It is uncertain which factors cause variations in cognitive processes. It is reasonable to assume that they are based on the interplay of multiple factors that include sociocultural, environmental and biological influences, such as philosophical tradition [1], parent-child interaction [3, 4], socioeconomic status and personal wealth [5], literacy [6], the complexity of the physical environment [7], differences in the anatomical and functional aspects of the central nervous system [8, 9], or means of subsistence [10, 11]. Probably the most used explanatory factors for the existence of cultural differences in cognition are the cultural syndromes of individualism and collectivism (independent and interdependent self, respectively) [12, 13]. The theory of individualism/collectivism (and independence/interdependence, respectively) suggests fundamental differences in how individuals relate to society, how this relationship is constructed, and whether individuals or groups are the basic units of analysis. Collectivistic cultures are characteristic for emphasizing interdependence and orientation in social groups (e.g. extended families, communities). In individualistic cultures, emphasis is placed on individual independence and autonomy [12, 14].

Despite the growing body of literature on the topic, research in this area is far from complete. Besides the uncertain causal relationships between cognitive and cultural and environmental variables, at least two other “weak spots” or points of interest can be found in the existing body of research on holistic and analytic cognitive styles. First, despite several exceptions [5, 1521], the research almost exclusively focuses on a simplified and reductionist comparison of “Western” (North America and Western Europe) and “Eastern” (East and Southeast Asia) populations, thereby ignoring all other cultural regions and the possible variations in cognitive processes in these regions. Furthermore, some evidence exists of the presence of differences in perceptual and cognitive processes, not only between people from different countries but also different regions within these countries [10, 19, 22]. Second, several recent studies have shown contradictory or mixed results, or minor effect sizes [21, 2327], and call the theory of cognitive styles into question. Some advocate the prevalence of universal, bottom-up processes, while others acknowledge the need for replication in research on cognitive styles.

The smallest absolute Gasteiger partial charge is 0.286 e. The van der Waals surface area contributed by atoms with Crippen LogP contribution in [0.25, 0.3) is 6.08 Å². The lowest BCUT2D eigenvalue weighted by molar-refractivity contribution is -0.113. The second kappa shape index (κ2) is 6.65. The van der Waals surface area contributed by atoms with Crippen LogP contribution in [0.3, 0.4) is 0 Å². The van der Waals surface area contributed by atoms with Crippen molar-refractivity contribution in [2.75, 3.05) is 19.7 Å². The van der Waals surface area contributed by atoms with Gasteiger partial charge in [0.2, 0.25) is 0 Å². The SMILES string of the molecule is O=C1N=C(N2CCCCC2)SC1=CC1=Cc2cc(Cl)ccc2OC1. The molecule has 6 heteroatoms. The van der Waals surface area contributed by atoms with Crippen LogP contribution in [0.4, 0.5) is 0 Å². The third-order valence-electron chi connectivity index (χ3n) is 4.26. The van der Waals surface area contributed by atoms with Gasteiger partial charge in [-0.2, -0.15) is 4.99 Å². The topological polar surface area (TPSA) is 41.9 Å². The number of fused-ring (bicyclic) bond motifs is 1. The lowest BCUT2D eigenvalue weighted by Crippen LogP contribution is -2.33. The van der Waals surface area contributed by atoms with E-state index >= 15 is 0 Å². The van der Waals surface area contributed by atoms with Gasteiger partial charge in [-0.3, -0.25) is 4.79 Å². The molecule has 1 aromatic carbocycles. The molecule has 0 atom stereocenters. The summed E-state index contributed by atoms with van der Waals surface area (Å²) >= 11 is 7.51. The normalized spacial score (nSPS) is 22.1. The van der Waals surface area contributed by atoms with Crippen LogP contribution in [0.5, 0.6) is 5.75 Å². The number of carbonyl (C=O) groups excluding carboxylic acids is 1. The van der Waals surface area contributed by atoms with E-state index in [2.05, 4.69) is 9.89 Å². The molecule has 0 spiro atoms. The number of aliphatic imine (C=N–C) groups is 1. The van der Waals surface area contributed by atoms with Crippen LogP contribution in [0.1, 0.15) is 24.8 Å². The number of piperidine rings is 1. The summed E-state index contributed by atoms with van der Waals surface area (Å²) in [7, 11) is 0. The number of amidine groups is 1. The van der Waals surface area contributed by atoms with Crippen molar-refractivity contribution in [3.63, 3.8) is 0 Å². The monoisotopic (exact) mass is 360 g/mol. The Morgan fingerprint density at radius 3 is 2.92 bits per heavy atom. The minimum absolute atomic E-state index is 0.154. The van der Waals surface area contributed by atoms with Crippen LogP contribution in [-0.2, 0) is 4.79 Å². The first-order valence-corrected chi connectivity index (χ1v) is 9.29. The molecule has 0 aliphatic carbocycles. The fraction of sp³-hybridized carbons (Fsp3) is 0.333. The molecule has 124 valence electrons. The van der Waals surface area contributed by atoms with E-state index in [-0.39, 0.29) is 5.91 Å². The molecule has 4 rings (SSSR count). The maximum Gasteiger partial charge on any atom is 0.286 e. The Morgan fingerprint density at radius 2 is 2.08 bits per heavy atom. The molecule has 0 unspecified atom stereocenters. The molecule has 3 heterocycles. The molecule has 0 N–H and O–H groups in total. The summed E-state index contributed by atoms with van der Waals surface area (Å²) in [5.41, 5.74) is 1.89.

At least two models have attempted to explain the differences in cognitive style. Nisbett [1, 2] formulated a model (in the present paper, referred to as the “general holistic–analytic model”) of cognitive styles that is based on a vast amount of empirical evidence and that postulates systematic differences exist in cognitive processes between Easterners (holistic cognitive style) and Westerners (analytic cognitive style). More specifically, it describes differences in: (a) object categorization [28, 29], (b) reasoning about contradictions [30], (c) field dependence and object-background differentiation [31], (d) context sensitivity and selective attention on objects and relationships, (e) processing of global and local attributes of objects [32], (f) change detection [33, 34] and (g) memory [35]. If we accept the axioms of the general holistic–analytic model, holistic individuals (compared to their analytic counterparts) should: (a) use more intuitive and less rule-based strategies in object categorization, (b) use dialectical thinking instead of rules of formal logic, (c) have more problems with separating objects from the background, (d) focus more on the background and relationships between objects and less on the salient (or focal) objects and their attributes [15, 36], (e) focus more on the global and less on the local features of objects, (f) be more sensitive to the contextual and less to the focal object changes, and (g) recall objects in complex scenes less successfully. An important attribute of this model is that these differences should be coherent. This means that if a holistic individual focuses relatively more on the global features, he or she should also focus relatively more on the background. In other words, the scores obtained by multiple methods should be (cor)related.